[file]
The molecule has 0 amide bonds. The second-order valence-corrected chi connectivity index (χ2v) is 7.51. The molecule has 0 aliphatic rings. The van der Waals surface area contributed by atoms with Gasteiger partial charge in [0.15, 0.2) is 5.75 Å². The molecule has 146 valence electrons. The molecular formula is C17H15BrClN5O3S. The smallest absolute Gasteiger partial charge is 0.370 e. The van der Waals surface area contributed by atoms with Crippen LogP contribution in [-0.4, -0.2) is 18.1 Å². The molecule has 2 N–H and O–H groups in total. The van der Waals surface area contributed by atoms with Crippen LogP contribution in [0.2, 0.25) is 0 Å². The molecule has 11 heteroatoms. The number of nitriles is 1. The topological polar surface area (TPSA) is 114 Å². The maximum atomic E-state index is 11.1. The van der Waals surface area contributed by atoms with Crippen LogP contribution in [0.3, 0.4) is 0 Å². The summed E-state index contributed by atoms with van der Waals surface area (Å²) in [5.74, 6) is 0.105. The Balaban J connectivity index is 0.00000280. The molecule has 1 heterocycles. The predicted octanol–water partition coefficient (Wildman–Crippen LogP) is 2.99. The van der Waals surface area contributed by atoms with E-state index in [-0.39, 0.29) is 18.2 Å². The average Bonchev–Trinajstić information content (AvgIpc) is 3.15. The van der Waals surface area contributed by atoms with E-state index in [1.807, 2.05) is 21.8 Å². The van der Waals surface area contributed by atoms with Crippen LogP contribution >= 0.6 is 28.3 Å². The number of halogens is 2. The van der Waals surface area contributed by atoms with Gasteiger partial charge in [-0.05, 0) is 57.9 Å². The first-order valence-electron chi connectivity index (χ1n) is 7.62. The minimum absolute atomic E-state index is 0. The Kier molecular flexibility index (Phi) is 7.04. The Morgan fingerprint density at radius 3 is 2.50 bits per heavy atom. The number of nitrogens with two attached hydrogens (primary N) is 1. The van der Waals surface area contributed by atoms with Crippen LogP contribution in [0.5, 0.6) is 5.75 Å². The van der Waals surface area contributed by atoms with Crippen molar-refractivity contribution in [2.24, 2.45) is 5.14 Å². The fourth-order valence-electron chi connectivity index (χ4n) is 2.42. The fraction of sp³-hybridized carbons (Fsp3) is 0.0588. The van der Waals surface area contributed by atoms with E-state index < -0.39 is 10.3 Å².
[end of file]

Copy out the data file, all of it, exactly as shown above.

The molecule has 0 amide bonds. The second-order valence-corrected chi connectivity index (χ2v) is 7.51. The molecule has 0 aliphatic rings. The van der Waals surface area contributed by atoms with Gasteiger partial charge in [0.15, 0.2) is 5.75 Å². The molecule has 146 valence electrons. The molecular formula is C17H15BrClN5O3S. The smallest absolute Gasteiger partial charge is 0.370 e. The van der Waals surface area contributed by atoms with Crippen LogP contribution in [-0.4, -0.2) is 18.1 Å². The molecule has 2 N–H and O–H groups in total. The van der Waals surface area contributed by atoms with Crippen LogP contribution in [0.2, 0.25) is 0 Å². The molecule has 11 heteroatoms. The number of nitriles is 1. The topological polar surface area (TPSA) is 114 Å². The maximum atomic E-state index is 11.1. The van der Waals surface area contributed by atoms with Crippen LogP contribution in [0.3, 0.4) is 0 Å². The summed E-state index contributed by atoms with van der Waals surface area (Å²) in [5.74, 6) is 0.105. The Balaban J connectivity index is 0.00000280. The molecule has 1 heterocycles. The predicted octanol–water partition coefficient (Wildman–Crippen LogP) is 2.99. The van der Waals surface area contributed by atoms with E-state index in [-0.39, 0.29) is 18.2 Å². The average Bonchev–Trinajstić information content (AvgIpc) is 3.15. The van der Waals surface area contributed by atoms with E-state index in [1.807, 2.05) is 21.8 Å². The van der Waals surface area contributed by atoms with Crippen LogP contribution >= 0.6 is 28.3 Å². The number of halogens is 2. The van der Waals surface area contributed by atoms with Gasteiger partial charge in [-0.05, 0) is 57.9 Å². The first-order valence-electron chi connectivity index (χ1n) is 7.62. The minimum absolute atomic E-state index is 0. The Kier molecular flexibility index (Phi) is 7.04. The Morgan fingerprint density at radius 3 is 2.50 bits per heavy atom. The number of nitrogens with two attached hydrogens (primary N) is 1. The van der Waals surface area contributed by atoms with Crippen LogP contribution in [0.5, 0.6) is 5.75 Å². The van der Waals surface area contributed by atoms with Crippen molar-refractivity contribution in [2.24, 2.45) is 5.14 Å². The fourth-order valence-electron chi connectivity index (χ4n) is 2.42. The fraction of sp³-hybridized carbons (Fsp3) is 0.0588. The van der Waals surface area contributed by atoms with E-state index < -0.39 is 10.3 Å².